We note that, as required by the Sarbanes-Oxley Act, the quarterly certification regarding disclosure that the certifying officers must make to the company’s auditors and audit committee provides:
The company’s other certifying officer(s) and I have disclosed, based on our most recent evaluation of internal control over financial reporting, to the company’s auditors and the audit committee of the company’s board of directors (or persons performing the equivalent functions): (a) All significant deficiencies and material weaknesses in the design or operation of internal control over financial reporting which are reasonably likely to adversely affect the company’s ability to record, process, summarize and report financial information; and (b) Any fraud, whether or not material, that involves management or other employees who have a significant role in the company’s internal control over financial reporting.
We expect that if a certifying officer becomes aware of a significant deficiency, material weakness or fraud requiring disclosure outside of the formal evaluation process or after the management’s most recent evaluation of internal control over financial reporting, he or she will disclose it to the company’s auditors and audit committee.
Auditors are taking that question to heart. At Compliance Week’s recent annual conference, auditors from Deloitte & Touche said they are having deeper conversations with the preparer community over whether that significant deficiency a company has conceded should really be identified as a material weakness instead.
It’s a touchy discussion, said Robert Crook, vice president of internal audit for Loews Corp., because the stakes are high. A material weakness has to be disclosed to investors, but a significant deficiency does not. “That could have an adverse effect on any kind of debt or equity offering,” he said. Loews reported a material weakness in 2005, for example, and it still shows up in searches, even though it has been remediated and doesn’t affect debt or credit ratings.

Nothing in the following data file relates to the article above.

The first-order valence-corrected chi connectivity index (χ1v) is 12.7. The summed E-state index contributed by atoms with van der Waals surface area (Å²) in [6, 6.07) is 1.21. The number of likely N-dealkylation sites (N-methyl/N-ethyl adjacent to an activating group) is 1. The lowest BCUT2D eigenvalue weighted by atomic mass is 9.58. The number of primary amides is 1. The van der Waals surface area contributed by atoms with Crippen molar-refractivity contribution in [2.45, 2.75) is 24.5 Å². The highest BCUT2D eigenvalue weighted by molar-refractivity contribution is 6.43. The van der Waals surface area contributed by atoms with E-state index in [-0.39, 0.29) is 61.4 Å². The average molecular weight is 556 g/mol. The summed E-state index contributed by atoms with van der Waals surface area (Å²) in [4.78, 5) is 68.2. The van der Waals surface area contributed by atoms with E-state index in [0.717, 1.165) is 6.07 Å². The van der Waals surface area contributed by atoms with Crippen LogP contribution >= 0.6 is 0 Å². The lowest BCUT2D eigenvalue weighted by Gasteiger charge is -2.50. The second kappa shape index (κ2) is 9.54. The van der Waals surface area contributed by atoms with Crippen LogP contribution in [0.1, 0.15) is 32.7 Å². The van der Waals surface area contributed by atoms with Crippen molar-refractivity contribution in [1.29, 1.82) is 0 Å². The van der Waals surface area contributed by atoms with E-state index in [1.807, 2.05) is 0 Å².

The difference between a material weakness and a significant deficiency is highly subjective, said John Fogarty, an audit partner at Deloitte. A material weakness is defined in SEC rules as a deficiency or combination of deficiencies that raise a reasonable possibility that a material misstatement will not be prevented or detected timely. That entails several separate judgment calls, he said.
Fogarty said he’s sat in on some of the discussions and witnessed the human bias and sense of denial that can factor into the analysis. Preparers will assert, for example, that compensating controls are providing a backstop to catch any material error that might have occurred, so that protects a lapse in control from being labeled a material weakness. They might anchor their analysis to evidence that supports their view, or disregard evidence that doesn’t.
“It’s not people sitting around dreaming up bad things to do,” he said. “That human bias spills over into the identification and assessment of deficiencies.”
So when a control lapse is identified, how does a company perform a fair analysis of whether it’s a material weakness that should be disclosed to investors or a significant deficiency that does not command that level of transparency? It’s more robust than simply asserting the lapse must not be a material weakness if no material misstatement has occurred.